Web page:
Why would Underwood, who hates Negroes, protect Atticus from a mob that wants to lynch Robinson?
While the answer to what motivates Mr. Underwood in Chapter 15 of To Kill a Mockingbird to defend Atticus from his The Maycomb Tribune office window other than to protect an upright citizen of Maycomb from physical harm is not evident, more explanation to Mr. Underwood's thinking comes through his editorial which follows "The Colored News" of the town's newspaper. In Chapter 25, Mr. Underwood, Scout narrates, is "at his most bitter."
In his vituperative editorial, Mr. Underwood expresses his belief, one that coincides with that of Atticus Finch, that
it is a sin to kill cripples, be they standing, sitting, or escaping. He likened Tom's death to the senseless slaughter of songbirds by hunters and children, and Maycomb thought he was trying to write an eitorial poetical enough to be reprinted in The Montgomery Advertiser.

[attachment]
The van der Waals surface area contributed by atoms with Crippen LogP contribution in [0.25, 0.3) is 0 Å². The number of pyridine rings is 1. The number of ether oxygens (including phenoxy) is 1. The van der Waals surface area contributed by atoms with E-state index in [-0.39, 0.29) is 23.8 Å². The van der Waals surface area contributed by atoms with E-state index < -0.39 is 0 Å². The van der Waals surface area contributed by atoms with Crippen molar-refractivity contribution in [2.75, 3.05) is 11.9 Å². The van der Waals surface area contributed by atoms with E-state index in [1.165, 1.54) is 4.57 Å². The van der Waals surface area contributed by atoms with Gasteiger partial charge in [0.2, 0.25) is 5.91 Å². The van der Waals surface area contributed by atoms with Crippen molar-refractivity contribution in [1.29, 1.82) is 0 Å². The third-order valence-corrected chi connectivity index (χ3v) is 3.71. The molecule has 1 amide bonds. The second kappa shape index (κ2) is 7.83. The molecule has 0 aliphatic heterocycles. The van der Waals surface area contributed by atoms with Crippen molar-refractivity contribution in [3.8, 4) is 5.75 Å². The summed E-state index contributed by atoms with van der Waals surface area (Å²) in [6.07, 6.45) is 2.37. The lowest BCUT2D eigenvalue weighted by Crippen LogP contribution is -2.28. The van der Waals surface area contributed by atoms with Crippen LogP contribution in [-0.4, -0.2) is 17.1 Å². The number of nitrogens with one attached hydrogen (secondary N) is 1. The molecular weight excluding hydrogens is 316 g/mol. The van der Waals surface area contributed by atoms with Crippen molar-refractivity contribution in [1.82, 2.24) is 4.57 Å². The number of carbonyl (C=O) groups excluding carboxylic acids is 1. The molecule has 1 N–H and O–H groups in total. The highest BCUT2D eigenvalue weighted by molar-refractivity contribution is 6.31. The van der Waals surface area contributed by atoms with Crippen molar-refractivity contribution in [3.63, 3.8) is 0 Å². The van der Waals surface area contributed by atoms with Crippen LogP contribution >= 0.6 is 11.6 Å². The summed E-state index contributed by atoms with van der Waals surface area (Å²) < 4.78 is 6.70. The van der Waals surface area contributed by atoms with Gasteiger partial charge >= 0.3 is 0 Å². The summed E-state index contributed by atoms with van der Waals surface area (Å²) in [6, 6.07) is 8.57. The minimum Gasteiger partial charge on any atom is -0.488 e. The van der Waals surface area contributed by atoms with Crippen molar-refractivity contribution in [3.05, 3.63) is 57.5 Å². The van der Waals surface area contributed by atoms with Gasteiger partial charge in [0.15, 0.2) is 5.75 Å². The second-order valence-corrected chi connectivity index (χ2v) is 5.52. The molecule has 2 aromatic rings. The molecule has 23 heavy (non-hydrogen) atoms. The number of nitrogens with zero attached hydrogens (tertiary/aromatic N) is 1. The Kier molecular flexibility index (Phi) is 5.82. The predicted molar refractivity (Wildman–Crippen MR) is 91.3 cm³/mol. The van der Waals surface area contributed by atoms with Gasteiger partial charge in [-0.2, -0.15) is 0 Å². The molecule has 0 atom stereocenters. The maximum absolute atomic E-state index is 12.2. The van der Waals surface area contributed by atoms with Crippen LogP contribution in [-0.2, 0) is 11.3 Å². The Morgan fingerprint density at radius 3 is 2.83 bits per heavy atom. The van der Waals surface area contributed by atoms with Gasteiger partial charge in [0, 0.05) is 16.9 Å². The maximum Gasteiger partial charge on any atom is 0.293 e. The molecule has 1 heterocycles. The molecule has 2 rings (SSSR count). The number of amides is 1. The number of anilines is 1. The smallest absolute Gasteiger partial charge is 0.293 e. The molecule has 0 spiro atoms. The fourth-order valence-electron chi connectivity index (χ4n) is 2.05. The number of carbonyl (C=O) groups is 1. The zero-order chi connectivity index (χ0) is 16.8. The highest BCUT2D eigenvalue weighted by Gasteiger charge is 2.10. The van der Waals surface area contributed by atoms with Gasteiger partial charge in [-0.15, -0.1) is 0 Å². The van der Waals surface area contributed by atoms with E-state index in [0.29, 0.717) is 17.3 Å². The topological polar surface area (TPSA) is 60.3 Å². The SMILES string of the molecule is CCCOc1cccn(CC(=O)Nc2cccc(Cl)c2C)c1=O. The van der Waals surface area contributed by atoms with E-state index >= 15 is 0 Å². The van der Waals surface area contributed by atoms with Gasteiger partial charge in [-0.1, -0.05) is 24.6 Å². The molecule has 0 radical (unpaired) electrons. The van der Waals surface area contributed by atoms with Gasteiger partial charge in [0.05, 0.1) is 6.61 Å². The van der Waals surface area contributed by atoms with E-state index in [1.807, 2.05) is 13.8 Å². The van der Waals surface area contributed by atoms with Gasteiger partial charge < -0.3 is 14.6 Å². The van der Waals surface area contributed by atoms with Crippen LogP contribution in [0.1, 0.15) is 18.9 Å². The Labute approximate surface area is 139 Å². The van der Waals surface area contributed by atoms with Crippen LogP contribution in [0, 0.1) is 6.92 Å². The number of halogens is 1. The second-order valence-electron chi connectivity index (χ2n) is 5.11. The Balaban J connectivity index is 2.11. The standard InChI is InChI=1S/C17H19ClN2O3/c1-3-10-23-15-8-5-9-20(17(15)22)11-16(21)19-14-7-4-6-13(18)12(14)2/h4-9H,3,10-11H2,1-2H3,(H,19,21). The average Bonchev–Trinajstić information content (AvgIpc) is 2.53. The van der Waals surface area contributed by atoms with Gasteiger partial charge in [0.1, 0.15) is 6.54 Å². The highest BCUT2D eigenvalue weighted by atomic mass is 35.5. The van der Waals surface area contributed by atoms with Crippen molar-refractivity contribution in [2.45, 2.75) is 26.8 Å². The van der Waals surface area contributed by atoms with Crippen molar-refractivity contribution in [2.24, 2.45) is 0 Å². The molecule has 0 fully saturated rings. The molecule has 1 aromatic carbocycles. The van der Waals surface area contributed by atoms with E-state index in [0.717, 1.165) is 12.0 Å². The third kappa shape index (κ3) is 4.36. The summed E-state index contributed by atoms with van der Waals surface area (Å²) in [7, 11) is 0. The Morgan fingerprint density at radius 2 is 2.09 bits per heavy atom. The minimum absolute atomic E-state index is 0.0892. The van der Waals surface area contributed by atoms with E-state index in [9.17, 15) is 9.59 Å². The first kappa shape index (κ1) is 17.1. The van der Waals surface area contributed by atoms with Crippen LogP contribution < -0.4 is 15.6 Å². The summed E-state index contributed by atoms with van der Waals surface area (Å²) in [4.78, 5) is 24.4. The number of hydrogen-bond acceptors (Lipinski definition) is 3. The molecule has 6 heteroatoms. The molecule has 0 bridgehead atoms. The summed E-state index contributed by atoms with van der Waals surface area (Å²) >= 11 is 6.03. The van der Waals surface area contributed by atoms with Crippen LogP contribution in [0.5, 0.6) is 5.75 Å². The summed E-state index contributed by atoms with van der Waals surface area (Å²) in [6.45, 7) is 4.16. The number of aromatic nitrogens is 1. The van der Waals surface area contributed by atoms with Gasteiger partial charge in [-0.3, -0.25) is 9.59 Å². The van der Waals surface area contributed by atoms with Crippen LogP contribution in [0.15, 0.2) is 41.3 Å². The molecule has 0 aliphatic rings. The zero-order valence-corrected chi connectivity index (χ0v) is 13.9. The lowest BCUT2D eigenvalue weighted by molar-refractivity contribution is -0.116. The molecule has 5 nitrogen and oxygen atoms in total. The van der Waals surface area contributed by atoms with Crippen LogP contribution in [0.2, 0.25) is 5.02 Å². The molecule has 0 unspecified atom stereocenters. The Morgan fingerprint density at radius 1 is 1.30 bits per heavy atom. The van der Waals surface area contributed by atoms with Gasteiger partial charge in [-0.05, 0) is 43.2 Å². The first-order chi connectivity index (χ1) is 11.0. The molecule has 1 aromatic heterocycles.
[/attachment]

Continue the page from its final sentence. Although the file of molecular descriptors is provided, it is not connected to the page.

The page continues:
By pondering the meaning of Mr. Underwood's words along with what she has witnessed at Tom's trial, Scout deduces that Mr. Underwood's words are a scathing attack upon the "secret courts of men's hearts" that condemned Tom: "Tom was a dead man the minute that Mayella Ewell opened her mouth and screamed." After the shooting of poor Tom Robinson, Mr. Underwood has perceived the darkness of racial prejudice, a bias that supercedes all rationality, all morality, all fairness, and all justice.